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Qualifications needed to be HP's next CEO

There are plenty of names being tossed around for who'll take over Mark Hurd's old job. CNET takes a look at what qualities HP's board should be seeking in that candidate.

HP's board needs to go back to the drawing board to find a replacement for Mark Hurd, management experts say.
HP's board needs to go back to the drawing board to find a replacement for Mark Hurd, management experts say. Stephen Shankland/CNET

The world's largest technology company by revenue and the outfit that birthed Silicon Valley has very suddenly and unexpectedly put out a figurative "help wanted" sign.

After parting ways with CEO Mark Hurd on Fridayover inaccurate expense reports and claims (that have been since been settled out of court) of sexual harassment from a former marketing contractor, Hewlett-Packard is already on the hunt for someone to fill his shoes.

The decision was shocking to Wall Street and the tech industry, and has taken some flack. Hurd's success at the company in his five-year tenure is well-documented, but it wasn't enough to get his board to overlook his violations of the company standards of business conduct policy.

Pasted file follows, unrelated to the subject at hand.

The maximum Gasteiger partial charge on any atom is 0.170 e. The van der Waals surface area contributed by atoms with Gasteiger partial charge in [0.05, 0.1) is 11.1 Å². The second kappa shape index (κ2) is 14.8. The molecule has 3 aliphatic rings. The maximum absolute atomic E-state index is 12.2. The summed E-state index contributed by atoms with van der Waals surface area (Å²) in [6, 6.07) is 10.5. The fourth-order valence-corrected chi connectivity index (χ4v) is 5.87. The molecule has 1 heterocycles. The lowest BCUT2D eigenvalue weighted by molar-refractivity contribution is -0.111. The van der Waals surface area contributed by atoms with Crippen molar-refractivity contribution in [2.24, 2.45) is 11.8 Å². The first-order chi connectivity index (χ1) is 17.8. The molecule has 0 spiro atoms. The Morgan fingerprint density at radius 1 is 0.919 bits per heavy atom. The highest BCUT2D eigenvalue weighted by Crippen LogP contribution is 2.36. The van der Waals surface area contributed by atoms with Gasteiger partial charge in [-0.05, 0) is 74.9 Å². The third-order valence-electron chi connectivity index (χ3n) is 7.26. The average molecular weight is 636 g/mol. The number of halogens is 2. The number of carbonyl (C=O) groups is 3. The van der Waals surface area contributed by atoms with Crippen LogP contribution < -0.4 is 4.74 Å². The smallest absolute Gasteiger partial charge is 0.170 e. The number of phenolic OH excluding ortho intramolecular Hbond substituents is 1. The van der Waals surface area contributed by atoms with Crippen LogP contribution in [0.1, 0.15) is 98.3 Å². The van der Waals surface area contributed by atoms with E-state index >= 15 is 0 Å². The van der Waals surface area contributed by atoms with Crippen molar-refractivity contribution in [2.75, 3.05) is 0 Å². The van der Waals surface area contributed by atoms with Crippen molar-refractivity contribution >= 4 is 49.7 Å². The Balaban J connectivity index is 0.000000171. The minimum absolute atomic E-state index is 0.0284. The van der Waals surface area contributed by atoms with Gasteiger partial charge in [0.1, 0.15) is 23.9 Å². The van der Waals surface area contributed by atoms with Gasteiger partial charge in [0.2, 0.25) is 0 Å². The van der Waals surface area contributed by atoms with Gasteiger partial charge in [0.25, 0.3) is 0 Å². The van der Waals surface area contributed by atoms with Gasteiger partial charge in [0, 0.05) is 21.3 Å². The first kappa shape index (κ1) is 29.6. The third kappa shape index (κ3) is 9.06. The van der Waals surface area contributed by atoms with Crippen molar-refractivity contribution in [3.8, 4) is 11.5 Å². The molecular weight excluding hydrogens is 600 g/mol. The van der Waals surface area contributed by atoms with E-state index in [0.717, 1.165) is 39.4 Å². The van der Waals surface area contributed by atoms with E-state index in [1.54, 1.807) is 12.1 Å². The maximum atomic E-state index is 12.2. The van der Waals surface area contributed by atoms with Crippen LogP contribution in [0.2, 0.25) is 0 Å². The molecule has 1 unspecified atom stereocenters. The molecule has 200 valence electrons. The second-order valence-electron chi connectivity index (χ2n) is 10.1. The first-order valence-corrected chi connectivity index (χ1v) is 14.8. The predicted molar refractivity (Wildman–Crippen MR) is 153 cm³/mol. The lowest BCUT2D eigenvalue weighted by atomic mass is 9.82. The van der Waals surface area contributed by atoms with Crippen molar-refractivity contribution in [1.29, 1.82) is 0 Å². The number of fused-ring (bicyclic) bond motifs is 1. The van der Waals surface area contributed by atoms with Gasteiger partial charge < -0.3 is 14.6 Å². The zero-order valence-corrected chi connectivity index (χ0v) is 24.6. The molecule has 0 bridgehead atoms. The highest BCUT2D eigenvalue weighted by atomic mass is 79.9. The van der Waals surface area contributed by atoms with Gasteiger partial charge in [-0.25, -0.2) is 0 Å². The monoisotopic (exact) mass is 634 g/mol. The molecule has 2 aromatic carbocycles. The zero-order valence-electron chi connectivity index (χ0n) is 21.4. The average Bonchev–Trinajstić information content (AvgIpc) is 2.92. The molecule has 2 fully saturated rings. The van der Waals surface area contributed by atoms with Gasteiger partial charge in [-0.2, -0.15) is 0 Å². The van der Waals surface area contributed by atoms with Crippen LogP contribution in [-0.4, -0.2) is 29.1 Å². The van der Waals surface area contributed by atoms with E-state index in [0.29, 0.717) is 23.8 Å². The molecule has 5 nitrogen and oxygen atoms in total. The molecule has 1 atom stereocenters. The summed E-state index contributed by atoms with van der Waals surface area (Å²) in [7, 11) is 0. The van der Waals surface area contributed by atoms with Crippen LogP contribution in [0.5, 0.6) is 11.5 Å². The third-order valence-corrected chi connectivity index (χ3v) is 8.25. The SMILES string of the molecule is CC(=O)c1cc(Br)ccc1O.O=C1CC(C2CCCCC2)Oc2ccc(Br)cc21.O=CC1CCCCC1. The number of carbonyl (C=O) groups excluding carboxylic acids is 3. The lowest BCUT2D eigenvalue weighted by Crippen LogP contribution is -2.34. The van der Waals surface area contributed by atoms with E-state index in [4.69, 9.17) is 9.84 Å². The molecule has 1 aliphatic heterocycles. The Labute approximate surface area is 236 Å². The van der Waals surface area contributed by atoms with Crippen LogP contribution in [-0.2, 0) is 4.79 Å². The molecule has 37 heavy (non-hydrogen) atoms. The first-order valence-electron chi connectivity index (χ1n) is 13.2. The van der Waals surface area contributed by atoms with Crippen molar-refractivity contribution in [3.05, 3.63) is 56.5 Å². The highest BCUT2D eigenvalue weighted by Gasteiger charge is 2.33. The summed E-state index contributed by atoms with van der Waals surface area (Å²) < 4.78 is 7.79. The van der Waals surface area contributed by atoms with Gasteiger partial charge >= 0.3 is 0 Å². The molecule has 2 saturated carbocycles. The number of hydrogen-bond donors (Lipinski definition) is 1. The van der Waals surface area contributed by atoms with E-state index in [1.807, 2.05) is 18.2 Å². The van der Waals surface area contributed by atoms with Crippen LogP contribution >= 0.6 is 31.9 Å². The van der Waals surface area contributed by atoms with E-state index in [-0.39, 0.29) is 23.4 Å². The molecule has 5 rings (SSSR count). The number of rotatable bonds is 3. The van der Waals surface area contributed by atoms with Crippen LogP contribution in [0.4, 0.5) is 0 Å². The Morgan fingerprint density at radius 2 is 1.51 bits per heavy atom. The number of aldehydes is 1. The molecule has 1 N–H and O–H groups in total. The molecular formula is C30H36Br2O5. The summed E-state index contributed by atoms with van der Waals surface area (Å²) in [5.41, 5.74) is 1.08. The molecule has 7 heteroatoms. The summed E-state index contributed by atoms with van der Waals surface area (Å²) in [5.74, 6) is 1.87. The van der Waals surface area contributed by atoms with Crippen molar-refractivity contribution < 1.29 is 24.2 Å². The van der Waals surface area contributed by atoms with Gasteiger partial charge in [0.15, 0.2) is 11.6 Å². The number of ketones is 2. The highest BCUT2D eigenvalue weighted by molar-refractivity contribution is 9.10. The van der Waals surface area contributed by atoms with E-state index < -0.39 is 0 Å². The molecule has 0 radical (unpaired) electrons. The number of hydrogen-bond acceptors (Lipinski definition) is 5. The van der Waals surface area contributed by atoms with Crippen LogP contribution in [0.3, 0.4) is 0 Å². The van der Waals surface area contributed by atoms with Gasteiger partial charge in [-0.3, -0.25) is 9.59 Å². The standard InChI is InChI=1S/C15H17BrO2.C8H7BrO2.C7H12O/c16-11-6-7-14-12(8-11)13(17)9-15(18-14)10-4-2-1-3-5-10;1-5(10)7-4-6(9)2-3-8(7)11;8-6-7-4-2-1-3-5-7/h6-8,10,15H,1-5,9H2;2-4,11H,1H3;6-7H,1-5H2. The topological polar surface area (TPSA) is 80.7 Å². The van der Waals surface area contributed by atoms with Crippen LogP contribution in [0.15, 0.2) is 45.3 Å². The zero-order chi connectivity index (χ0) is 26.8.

As a result, the board of directors has the unenviable task of finding a suitable replacement to soothe investors, inspire employees, and ring up sales to customers. The job description, according to board member Marc Andreessen: "Someone with very strong leadership capabilities, both outstanding strategic and operational skills. Willing to consider internal and external candidates."

We've already hazarded educated guesses as to the top contenders for the position, but it's useful to think about the ideal qualities in a candidate HP should be considering.

So what should they look for? Here are the suggestions of people whose expertise is in management and HP for the search process and identifying the right man or woman for the job.

Don't target a boy scout/girl scout
An easy temptation after losing a leader over an ethical breach is to find someone who's the opposite--someone perceived as beyond reproach morally. Of course, that's basically what HP thought it was getting in Hurd when they raised him to chairman after Patricia Dunn stepped down amid the pretexting scandal of 2006.

Upstanding executives are always a good thing, but HP shouldn't target someone only because they're known as "a boy scout or girl scout," said Dave Logan, professor at the USC Marshall School of Business. "The problem is they don't want to end up with a Jimmy Carter. No disrespect to the former president, but they don't someone with good morals but who's ineffective."

Do your due diligence
On the other hand, HP's executive search committee should also not overlook the professional situations the candidates they are considering are coming from. "It's not enough in my mind for the new CEO to have a spotless reputation. It's important that none of the companies with which they've been affiliated has had scandals in the past," said Jo-Ellen Pozner, assistant professor at the Haas School of Business at UC Berkeley.